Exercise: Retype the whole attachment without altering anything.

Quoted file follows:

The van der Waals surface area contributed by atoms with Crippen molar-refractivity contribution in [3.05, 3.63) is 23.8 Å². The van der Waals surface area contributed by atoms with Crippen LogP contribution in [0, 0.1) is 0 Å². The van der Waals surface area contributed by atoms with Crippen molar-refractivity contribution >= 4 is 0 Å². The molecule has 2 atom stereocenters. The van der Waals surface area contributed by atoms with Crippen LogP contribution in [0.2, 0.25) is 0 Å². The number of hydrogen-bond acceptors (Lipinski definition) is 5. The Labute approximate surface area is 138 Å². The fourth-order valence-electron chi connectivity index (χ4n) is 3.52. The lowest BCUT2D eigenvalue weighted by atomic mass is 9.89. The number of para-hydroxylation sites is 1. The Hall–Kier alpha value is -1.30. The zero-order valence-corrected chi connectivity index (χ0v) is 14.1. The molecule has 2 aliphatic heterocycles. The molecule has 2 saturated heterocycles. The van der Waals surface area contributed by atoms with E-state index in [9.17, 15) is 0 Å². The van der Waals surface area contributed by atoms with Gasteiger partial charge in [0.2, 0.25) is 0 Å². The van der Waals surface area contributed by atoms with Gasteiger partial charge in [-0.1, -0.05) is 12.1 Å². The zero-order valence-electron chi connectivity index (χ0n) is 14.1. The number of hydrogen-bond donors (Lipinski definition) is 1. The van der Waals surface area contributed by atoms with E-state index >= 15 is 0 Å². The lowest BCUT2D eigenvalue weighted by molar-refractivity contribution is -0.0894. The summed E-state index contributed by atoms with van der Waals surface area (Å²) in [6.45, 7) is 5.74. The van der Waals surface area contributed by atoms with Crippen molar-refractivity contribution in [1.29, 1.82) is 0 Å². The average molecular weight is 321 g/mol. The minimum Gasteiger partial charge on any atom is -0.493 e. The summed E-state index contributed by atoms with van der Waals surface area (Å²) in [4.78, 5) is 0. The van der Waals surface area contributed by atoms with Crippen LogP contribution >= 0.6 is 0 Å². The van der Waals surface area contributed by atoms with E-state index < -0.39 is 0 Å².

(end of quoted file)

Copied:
The van der Waals surface area contributed by atoms with Crippen molar-refractivity contribution in [3.05, 3.63) is 23.8 Å². The van der Waals surface area contributed by atoms with Crippen LogP contribution in [0, 0.1) is 0 Å². The van der Waals surface area contributed by atoms with Crippen molar-refractivity contribution >= 4 is 0 Å². The molecule has 2 atom stereocenters. The van der Waals surface area contributed by atoms with Crippen LogP contribution in [0.2, 0.25) is 0 Å². The number of hydrogen-bond acceptors (Lipinski definition) is 5. The Labute approximate surface area is 138 Å². The fourth-order valence-electron chi connectivity index (χ4n) is 3.52. The lowest BCUT2D eigenvalue weighted by atomic mass is 9.89. The number of para-hydroxylation sites is 1. The Hall–Kier alpha value is -1.30. The zero-order valence-corrected chi connectivity index (χ0v) is 14.1. The molecule has 2 aliphatic heterocycles. The molecule has 2 saturated heterocycles. The van der Waals surface area contributed by atoms with E-state index in [9.17, 15) is 0 Å². The van der Waals surface area contributed by atoms with Gasteiger partial charge in [0.2, 0.25) is 0 Å². The van der Waals surface area contributed by atoms with Gasteiger partial charge in [-0.1, -0.05) is 12.1 Å². The zero-order valence-electron chi connectivity index (χ0n) is 14.1. The number of hydrogen-bond donors (Lipinski definition) is 1. The van der Waals surface area contributed by atoms with E-state index >= 15 is 0 Å². The lowest BCUT2D eigenvalue weighted by molar-refractivity contribution is -0.0894. The summed E-state index contributed by atoms with van der Waals surface area (Å²) in [6.45, 7) is 5.74. The van der Waals surface area contributed by atoms with Crippen molar-refractivity contribution in [1.29, 1.82) is 0 Å². The average molecular weight is 321 g/mol. The minimum Gasteiger partial charge on any atom is -0.493 e. The summed E-state index contributed by atoms with van der Waals surface area (Å²) in [4.78, 5) is 0. The van der Waals surface area contributed by atoms with Crippen LogP contribution >= 0.6 is 0 Å². The van der Waals surface area contributed by atoms with E-state index < -0.39 is 0 Å².